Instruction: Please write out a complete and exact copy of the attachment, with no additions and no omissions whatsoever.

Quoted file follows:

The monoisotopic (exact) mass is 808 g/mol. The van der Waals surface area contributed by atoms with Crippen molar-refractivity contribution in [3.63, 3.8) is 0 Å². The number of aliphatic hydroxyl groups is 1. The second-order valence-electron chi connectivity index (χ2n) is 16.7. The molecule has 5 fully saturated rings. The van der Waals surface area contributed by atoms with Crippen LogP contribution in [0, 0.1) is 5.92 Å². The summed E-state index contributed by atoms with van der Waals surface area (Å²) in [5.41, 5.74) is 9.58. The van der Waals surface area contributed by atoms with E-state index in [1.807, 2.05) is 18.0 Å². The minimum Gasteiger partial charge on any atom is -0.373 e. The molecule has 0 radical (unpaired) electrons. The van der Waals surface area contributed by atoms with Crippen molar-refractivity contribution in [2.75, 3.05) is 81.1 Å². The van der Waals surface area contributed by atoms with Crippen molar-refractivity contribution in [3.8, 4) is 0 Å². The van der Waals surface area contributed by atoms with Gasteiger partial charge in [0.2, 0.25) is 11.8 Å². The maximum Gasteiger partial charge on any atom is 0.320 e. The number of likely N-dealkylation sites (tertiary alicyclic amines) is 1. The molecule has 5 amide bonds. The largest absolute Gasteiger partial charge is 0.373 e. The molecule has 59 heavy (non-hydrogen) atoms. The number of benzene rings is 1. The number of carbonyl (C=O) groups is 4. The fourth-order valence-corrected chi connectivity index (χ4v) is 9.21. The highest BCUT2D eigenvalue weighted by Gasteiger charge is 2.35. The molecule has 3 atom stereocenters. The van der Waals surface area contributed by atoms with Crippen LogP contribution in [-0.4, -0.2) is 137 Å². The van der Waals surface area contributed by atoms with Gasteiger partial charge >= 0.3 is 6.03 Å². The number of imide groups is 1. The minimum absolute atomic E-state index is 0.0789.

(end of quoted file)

The monoisotopic (exact) mass is 808 g/mol. The van der Waals surface area contributed by atoms with Crippen molar-refractivity contribution in [3.63, 3.8) is 0 Å². The number of aliphatic hydroxyl groups is 1. The second-order valence-electron chi connectivity index (χ2n) is 16.7. The molecule has 5 fully saturated rings. The van der Waals surface area contributed by atoms with Crippen LogP contribution in [0, 0.1) is 5.92 Å². The summed E-state index contributed by atoms with van der Waals surface area (Å²) in [5.41, 5.74) is 9.58. The van der Waals surface area contributed by atoms with E-state index in [1.807, 2.05) is 18.0 Å². The minimum Gasteiger partial charge on any atom is -0.373 e. The molecule has 0 radical (unpaired) electrons. The van der Waals surface area contributed by atoms with Crippen molar-refractivity contribution in [2.75, 3.05) is 81.1 Å². The van der Waals surface area contributed by atoms with Crippen molar-refractivity contribution in [3.8, 4) is 0 Å². The van der Waals surface area contributed by atoms with Gasteiger partial charge in [0.2, 0.25) is 11.8 Å². The maximum Gasteiger partial charge on any atom is 0.320 e. The number of likely N-dealkylation sites (tertiary alicyclic amines) is 1. The molecule has 5 amide bonds. The largest absolute Gasteiger partial charge is 0.373 e. The molecule has 59 heavy (non-hydrogen) atoms. The number of benzene rings is 1. The number of carbonyl (C=O) groups is 4. The fourth-order valence-corrected chi connectivity index (χ4v) is 9.21. The highest BCUT2D eigenvalue weighted by Gasteiger charge is 2.35. The molecule has 3 atom stereocenters. The van der Waals surface area contributed by atoms with Crippen LogP contribution in [-0.4, -0.2) is 137 Å². The van der Waals surface area contributed by atoms with Gasteiger partial charge >= 0.3 is 6.03 Å². The number of imide groups is 1. The minimum absolute atomic E-state index is 0.0789.